The Danger of Painting with a Broad Brush

I was visiting with a friend the other day, enjoying a light lunch. A young woman entered the cafe and recognized my companion. As we were almost finished, she sat down and joined us.

She was an educated and articulate young lady, passionate about politics and well-informed. The conversation swung to current events. The young lady began to talk about the upper class–the highly reviled “one percent”–who, as a group, have been accused of an unprecedented consolidation of wealth in America and the world. She literally sneered with derision as she spoke of “rich people”.

My lunch companion nodded politely, concurring that wealth inequality and its impact on democracy was indeed a serious issue. I sat, slightly at an angle to the conversation, hoping my eyeballs wouldn’t pop out and fall into my espresso. This young woman, obviously acquainted with my lunch companion, had no idea to whom she was speaking.

The woman I was having lunch with was the third or fourth generation of a discreetly wealthy family whose generosity to charitable causes was legendary to those in philanthropic circles. True to her OMG (Old Money Gal) code of behavior, she’d obviously never discussed her family’s wealth or history to her friend. I would not even write about this encounter without her blessing, even though I am not mentioning her name. (Our friendship would be finished if I did.)

And then there sat me, author of The Old Money Book. Not exactly the demographic for a bash-the-rich session. It was, to say the least, a memorable conversation.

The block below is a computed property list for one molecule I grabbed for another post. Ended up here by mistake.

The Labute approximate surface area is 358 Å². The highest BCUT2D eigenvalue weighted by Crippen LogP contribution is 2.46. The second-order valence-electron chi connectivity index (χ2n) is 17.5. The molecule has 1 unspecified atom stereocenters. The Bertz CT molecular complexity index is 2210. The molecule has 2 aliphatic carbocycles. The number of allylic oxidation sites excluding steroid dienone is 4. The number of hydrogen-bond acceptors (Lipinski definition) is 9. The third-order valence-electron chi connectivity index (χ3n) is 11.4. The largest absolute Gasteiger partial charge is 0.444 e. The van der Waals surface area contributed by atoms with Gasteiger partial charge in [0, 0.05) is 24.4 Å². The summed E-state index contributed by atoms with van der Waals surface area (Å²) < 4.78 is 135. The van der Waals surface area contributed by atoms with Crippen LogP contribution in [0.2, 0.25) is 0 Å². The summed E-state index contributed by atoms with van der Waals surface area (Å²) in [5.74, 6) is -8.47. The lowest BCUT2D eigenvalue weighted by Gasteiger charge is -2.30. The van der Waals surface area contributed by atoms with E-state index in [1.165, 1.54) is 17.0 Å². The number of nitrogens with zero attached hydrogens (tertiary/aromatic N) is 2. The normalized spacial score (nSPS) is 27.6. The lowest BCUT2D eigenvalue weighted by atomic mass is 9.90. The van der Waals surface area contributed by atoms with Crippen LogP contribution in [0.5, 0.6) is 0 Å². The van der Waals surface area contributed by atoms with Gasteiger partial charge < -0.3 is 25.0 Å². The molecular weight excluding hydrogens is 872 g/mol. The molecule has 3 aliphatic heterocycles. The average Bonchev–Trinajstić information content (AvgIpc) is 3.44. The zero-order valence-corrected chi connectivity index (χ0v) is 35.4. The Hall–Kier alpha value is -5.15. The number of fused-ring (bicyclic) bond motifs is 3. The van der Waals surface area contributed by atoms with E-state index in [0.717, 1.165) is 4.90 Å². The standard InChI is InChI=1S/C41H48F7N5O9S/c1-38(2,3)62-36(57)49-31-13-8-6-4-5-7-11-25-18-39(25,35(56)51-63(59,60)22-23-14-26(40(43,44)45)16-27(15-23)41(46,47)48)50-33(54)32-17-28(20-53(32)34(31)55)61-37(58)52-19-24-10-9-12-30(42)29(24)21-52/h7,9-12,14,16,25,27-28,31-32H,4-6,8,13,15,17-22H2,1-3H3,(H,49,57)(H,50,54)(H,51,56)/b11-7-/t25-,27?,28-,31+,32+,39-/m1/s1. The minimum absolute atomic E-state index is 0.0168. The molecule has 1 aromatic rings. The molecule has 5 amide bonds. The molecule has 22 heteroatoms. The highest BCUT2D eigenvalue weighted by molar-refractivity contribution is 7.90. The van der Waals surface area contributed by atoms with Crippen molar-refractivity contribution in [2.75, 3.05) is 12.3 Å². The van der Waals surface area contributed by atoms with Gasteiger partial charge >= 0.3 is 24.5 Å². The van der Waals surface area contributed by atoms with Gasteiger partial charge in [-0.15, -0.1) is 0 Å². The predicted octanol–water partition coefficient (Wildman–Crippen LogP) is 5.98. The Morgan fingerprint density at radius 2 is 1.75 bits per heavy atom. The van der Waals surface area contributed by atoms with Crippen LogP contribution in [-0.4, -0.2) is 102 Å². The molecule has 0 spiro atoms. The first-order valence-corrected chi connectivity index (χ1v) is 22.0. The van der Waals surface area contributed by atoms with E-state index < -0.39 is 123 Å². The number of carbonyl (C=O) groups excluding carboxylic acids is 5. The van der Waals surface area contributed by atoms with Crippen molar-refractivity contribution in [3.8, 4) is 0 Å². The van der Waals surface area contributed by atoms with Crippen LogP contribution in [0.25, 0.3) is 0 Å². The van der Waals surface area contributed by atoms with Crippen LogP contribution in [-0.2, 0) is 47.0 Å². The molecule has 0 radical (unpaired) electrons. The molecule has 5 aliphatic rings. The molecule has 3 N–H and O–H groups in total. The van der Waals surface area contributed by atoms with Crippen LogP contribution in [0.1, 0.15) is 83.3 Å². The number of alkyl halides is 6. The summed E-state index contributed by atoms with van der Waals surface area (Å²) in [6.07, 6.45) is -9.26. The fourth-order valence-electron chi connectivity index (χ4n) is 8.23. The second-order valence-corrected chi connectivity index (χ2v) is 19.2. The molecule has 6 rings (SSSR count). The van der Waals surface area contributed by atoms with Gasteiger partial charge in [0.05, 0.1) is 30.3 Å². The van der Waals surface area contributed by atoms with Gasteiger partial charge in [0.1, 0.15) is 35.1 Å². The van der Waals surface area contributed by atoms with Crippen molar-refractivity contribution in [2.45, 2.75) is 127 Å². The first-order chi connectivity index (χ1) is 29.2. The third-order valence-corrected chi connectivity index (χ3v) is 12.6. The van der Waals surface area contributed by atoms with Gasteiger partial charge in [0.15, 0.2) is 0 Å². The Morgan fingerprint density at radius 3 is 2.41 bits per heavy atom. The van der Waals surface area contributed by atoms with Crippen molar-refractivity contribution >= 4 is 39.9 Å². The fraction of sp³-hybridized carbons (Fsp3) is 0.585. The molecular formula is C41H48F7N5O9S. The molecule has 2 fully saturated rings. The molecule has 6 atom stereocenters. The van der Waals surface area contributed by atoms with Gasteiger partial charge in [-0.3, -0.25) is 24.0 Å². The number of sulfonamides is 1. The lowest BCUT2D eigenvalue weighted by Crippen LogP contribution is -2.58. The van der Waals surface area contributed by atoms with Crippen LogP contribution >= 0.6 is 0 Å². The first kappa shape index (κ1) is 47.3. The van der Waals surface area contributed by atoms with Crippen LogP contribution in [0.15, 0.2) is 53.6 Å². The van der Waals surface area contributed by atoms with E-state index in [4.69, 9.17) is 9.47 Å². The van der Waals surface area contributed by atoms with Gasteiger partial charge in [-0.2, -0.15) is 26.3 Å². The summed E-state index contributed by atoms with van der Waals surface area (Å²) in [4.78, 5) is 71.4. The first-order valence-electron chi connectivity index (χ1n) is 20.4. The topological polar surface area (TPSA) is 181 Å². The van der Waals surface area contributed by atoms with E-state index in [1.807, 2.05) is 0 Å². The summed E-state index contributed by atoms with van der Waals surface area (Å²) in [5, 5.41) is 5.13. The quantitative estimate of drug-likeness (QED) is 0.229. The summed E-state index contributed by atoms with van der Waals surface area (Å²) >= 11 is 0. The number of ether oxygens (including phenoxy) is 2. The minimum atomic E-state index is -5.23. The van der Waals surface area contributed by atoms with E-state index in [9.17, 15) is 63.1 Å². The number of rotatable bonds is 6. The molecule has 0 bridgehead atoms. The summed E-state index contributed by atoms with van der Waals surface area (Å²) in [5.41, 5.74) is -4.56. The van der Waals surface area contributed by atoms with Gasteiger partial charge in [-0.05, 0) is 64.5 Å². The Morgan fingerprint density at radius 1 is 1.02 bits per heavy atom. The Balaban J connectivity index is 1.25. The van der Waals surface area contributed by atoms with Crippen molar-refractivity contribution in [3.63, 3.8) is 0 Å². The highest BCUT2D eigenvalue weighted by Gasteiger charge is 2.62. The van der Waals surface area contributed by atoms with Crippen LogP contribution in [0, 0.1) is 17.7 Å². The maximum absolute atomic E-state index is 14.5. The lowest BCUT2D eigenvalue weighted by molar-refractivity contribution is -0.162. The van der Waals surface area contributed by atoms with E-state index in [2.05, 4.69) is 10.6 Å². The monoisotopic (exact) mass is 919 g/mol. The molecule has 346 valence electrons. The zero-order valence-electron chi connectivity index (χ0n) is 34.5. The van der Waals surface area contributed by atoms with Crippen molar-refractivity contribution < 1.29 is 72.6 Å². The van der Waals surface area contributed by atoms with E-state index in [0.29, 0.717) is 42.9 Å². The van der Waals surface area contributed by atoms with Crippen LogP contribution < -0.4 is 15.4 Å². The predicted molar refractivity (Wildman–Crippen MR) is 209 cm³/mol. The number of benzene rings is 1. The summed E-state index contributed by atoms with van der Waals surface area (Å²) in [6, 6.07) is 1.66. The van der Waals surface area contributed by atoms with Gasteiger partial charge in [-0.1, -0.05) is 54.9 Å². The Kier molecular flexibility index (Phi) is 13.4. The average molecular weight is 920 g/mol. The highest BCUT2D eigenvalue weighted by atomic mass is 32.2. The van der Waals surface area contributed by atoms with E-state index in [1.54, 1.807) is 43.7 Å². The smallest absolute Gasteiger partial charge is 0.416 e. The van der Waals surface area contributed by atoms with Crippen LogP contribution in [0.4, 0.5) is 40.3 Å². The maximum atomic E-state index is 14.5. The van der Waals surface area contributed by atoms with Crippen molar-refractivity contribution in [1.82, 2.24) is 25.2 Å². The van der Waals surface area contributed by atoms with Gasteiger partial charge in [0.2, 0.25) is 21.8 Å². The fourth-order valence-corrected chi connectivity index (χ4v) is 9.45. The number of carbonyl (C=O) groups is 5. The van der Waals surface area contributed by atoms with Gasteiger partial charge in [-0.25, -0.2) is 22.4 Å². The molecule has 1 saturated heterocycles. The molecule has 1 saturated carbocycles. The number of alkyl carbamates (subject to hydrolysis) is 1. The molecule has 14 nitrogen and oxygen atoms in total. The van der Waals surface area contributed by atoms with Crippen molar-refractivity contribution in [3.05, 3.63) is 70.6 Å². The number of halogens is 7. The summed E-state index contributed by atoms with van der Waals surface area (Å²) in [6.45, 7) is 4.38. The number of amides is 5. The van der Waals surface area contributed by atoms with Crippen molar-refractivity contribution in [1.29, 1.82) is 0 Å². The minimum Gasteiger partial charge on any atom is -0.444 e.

To be fair, there is too much income inequality in America and the world. It is destroying our democracy, and that’s not just my opinion. A recent study from Princeton University concluded that, by all relevant standards, Americans are now living in an oligarchy ruled by corporate interests rather than a democracy ruled by the people.

And that’s not good for anybody. But there is a danger in painting with too broad a brush. Not all wealthy individuals or families are evil. The majority are not. The majority are just as concerned about the social and political problems facing the world as anyone else. Why? Because they’re invested: invested in businesses, with employees who have families; invested in communities where their children live and go to school; invested in the idea of America still being the land of opportunity.

Very few of the wealthy want to hoard their riches and pull the drawbridge up behind them, leaving the masses to fend for themselves. That’s a scary scenario for everyone. It lowers the quality of life for everyone. And it’s flat out simply not what this country is all about.

So ease up on the accusations and rhetoric. Don’t paint your villains with too broad a brush. We’re all in this together. And you never know who you’re talking to.


2 thoughts on “The Danger of Painting with a Broad Brush

  1. Your friend has true class. I feel we are a culture of broad brush strokes and you touched on it in your book how everyone seems to have an opinion and is so ready to give it (I just finished your book and truly enjoyed it!). YES to easing up on accusations. We could probably cultivate empathy and perspective if we all made sure to tackle those classics as you also suggested. It may help us to be more guarded in our speech. Thank you for sharing, I am a big fan of this blog and your book.

    1. Thank you for the comment, Stephanie. I’m glad you enjoy the book and the blog, and I’ll pass along the compliment to my friend! All the best, BGT

Leave a Reply

This site uses Akismet to reduce spam. Learn how your comment data is processed.